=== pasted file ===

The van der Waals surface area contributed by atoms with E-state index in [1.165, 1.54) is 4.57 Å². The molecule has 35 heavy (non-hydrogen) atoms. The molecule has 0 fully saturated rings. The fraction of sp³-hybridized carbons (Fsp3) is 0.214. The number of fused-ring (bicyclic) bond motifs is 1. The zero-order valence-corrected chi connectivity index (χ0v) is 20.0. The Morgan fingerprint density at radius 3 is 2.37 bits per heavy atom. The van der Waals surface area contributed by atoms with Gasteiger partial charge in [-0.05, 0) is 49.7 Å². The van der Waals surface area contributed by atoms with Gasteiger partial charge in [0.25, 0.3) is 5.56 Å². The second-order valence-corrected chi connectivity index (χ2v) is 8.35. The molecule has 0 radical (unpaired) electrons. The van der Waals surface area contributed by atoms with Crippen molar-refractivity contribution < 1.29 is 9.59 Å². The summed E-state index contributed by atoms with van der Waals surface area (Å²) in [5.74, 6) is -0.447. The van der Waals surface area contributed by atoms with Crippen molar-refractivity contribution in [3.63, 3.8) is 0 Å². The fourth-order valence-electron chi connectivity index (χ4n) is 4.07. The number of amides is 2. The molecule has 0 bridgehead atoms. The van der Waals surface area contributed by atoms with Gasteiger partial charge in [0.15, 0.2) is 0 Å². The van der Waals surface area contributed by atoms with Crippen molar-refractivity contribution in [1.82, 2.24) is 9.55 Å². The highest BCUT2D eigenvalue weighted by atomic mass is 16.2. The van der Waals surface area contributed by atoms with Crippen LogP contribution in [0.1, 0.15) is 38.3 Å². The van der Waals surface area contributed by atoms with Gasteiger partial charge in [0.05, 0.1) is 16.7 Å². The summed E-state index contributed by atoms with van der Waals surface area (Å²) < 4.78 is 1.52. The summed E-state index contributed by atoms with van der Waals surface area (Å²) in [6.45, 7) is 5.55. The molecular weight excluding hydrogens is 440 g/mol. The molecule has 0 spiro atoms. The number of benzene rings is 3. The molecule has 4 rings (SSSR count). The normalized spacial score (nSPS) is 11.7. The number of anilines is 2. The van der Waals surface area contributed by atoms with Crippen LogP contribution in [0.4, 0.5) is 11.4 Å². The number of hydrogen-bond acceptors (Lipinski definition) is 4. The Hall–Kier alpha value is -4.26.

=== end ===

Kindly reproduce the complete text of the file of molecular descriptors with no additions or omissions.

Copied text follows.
The van der Waals surface area contributed by atoms with E-state index in [1.165, 1.54) is 4.57 Å². The molecule has 35 heavy (non-hydrogen) atoms. The molecule has 0 fully saturated rings. The fraction of sp³-hybridized carbons (Fsp3) is 0.214. The number of fused-ring (bicyclic) bond motifs is 1. The zero-order valence-corrected chi connectivity index (χ0v) is 20.0. The Morgan fingerprint density at radius 3 is 2.37 bits per heavy atom. The van der Waals surface area contributed by atoms with Gasteiger partial charge in [-0.05, 0) is 49.7 Å². The van der Waals surface area contributed by atoms with Gasteiger partial charge in [0.25, 0.3) is 5.56 Å². The second-order valence-corrected chi connectivity index (χ2v) is 8.35. The molecule has 0 radical (unpaired) electrons. The van der Waals surface area contributed by atoms with Crippen molar-refractivity contribution < 1.29 is 9.59 Å². The summed E-state index contributed by atoms with van der Waals surface area (Å²) in [5.74, 6) is -0.447. The van der Waals surface area contributed by atoms with Crippen molar-refractivity contribution in [3.63, 3.8) is 0 Å². The fourth-order valence-electron chi connectivity index (χ4n) is 4.07. The number of amides is 2. The molecule has 0 bridgehead atoms. The van der Waals surface area contributed by atoms with Gasteiger partial charge in [0.15, 0.2) is 0 Å². The van der Waals surface area contributed by atoms with Crippen molar-refractivity contribution in [1.82, 2.24) is 9.55 Å². The highest BCUT2D eigenvalue weighted by atomic mass is 16.2. The van der Waals surface area contributed by atoms with Crippen LogP contribution in [0.1, 0.15) is 38.3 Å². The van der Waals surface area contributed by atoms with Gasteiger partial charge in [0.05, 0.1) is 16.7 Å². The summed E-state index contributed by atoms with van der Waals surface area (Å²) < 4.78 is 1.52. The summed E-state index contributed by atoms with van der Waals surface area (Å²) in [6.45, 7) is 5.55. The molecular weight excluding hydrogens is 440 g/mol. The molecule has 0 spiro atoms. The number of benzene rings is 3. The molecule has 4 rings (SSSR count). The normalized spacial score (nSPS) is 11.7. The number of anilines is 2. The van der Waals surface area contributed by atoms with Crippen LogP contribution in [0.4, 0.5) is 11.4 Å². The number of hydrogen-bond acceptors (Lipinski definition) is 4. The Hall–Kier alpha value is -4.26.